Little Women was originally published in two parts in 1868 and 1869, and combined into the single volume most well-known today in 1880.  So it goes without saying that the writing style – descriptions, conversations, etc. – is reflective of that era.  The first word that comes to mind to describe the story as I read it now, as opposed to when I read it as a young girl, is tedious.  Everything seemed to run on for far too long, with too much detail, and all in a Victorian landscape that, frankly, bored me.

The story itself, if you aren’t familiar with it, is of four sisters in adolescence during the Civil War, and the trials and tribulations they undergo over a ten-year period.  Jo (short for Josephine) is at the heart of the story.  With each of them we see evolution of character, but they’re all so saintly and pious, it was hard for me to swallow.  While they get into scrapes and face moral dilemmas, the entire story seems to revolve around these four girls being as virtuous as humanly possible.

I know as a girl, I thought Jo quite the heroine – a rebel for her time, she flies in the face of propriety by cutting her hair short, whistling and running about like a boy, and using slang (gasp!).  Now, in my jaded adult state, it all seems very silly and frivolous.  I still liked Jo the best of all the sisters, but wish she could have truly broken free of the confinements she found herself in by the time period and by the author who rendered her.  When death visits the family, I didn’t shed a tear, probably because I knew it was coming from having previously read the story, and because, well, it just didn’t move me now like it did way back when.

I read about the first 1/3 word for word, then found myself skimming here and there, and finally, at a little more than halfway through, I cast it aside and took up the remainder in an abridged children’s version my daughters have.  I don’t feel bad about it since I did read the book in its entirety more than once, even if it was many, many moons ago.

So, I guess my final thoughts are that some books just don’t hold the same magic when revisited a long time later.  Little Women was originally written with a juvenile audience in mind, and I think that might be the best audience to read it.

Review: Of Mice and Men by John Steinbeck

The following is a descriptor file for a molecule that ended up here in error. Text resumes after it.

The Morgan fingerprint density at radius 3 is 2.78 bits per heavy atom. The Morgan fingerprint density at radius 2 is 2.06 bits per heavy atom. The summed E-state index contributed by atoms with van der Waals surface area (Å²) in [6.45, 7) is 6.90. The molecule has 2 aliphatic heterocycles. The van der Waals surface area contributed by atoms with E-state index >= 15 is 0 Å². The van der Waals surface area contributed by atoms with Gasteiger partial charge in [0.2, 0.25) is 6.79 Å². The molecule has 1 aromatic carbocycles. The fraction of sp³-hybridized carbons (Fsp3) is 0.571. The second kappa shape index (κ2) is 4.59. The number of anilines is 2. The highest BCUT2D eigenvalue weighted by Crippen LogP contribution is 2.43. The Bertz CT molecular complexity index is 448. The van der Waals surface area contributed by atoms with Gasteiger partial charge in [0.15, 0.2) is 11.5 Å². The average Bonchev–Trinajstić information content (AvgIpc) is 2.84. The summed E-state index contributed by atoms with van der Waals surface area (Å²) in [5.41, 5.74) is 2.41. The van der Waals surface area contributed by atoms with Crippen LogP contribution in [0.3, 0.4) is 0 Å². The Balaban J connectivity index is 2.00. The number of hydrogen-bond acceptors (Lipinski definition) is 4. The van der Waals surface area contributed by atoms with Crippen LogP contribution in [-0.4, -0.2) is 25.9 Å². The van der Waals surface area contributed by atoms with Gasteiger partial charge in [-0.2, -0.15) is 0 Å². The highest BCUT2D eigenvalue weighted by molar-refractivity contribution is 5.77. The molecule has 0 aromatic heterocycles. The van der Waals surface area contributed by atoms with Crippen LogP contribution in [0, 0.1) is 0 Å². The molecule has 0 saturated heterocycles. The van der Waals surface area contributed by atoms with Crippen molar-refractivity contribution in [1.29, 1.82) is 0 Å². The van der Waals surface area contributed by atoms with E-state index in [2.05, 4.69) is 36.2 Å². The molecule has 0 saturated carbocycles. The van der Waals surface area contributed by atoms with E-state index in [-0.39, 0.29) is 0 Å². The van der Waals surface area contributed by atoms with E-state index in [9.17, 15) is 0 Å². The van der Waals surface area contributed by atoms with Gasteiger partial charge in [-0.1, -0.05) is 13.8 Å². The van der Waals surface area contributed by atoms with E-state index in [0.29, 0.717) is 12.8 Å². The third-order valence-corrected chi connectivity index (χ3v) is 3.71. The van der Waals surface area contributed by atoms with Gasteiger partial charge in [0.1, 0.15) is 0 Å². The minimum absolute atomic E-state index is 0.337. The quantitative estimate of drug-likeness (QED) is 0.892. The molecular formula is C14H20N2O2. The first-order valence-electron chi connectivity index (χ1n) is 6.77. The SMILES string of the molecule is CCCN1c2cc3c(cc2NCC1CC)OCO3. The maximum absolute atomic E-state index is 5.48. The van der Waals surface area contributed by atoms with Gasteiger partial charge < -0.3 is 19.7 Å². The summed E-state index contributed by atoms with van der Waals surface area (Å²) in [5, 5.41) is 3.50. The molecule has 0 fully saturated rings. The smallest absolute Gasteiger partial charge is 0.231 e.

Of Mice and Men by John Steinbeck

I was inspired to read this by the fact that my fourteen-year old son is reading it for his ninth grade English class.  I read The Grapes of Wrath years ago, and more recently, East of Eden, and enjoyed those enough to consider myself something of a fan of John Steinbeck’s writing.

The particular edition I have of Of Mice and Men begins with a twenty-five page very scholarly introduction, examining and explaining the themes found throughout the story, as well as Steinbeck’s motivation and state of mind surrounding his writing of the book.  These kinds of introductions tend to intimidate me; it usually tells me that the story contains some deep, obscure philosophical meanings that are probably going to fly right over my head.  I’m not going to try to analyze the themes in the book too much, because I just don’t feel qualified.  Instead, I’ll give you a synopsis of the story and tell you how I felt about it.

This slim novel, at just barely over 100 pages, is a tightly wound, intense story, populated by characters who have an almost mythical feel to them.  At the heart of the story are George and Lennie, both transient farm workers in California during the 1930s.  Lennie is a giant of a man with the mind of a child; George is a scrappy, hardened man.  The two men travel, looking for work together, which makes them an unusual sight; at the time, sticking together while living the life of a migrant farm worker was extremely rare.  So what keeps these two together?  On the surface, George, while physically much smaller than Lennie, tends to be rather cold and callous to the feeble-minded Lennie.  Lennie follows George like an obedient puppy.  A deeper look reveals a caring and loyalty between the men; although a tireless laborer, Lennie is incapable of thinking or caring for himself, and George has taken on the role of Lennie’s caretaker and protector.  They share a dream of socking enough money away to buy their own piece of land and “livin’ offa the fatta the lan’.”  This shared dream is really what keeps them from falling into an abyss of hopelessness, for it is a hard life they lead.

Full of foreshadowing, events unfold that are both not surprising, but still shocking.  “It is a parable about committment, loneliness, hope, and loss,” and, in my view, mercy.  It is, ultimately, a tragedy.  I think this story is going to stay with me for quite a while.

I am very interested to talk about this book with my fourteen-year old when he finishes it.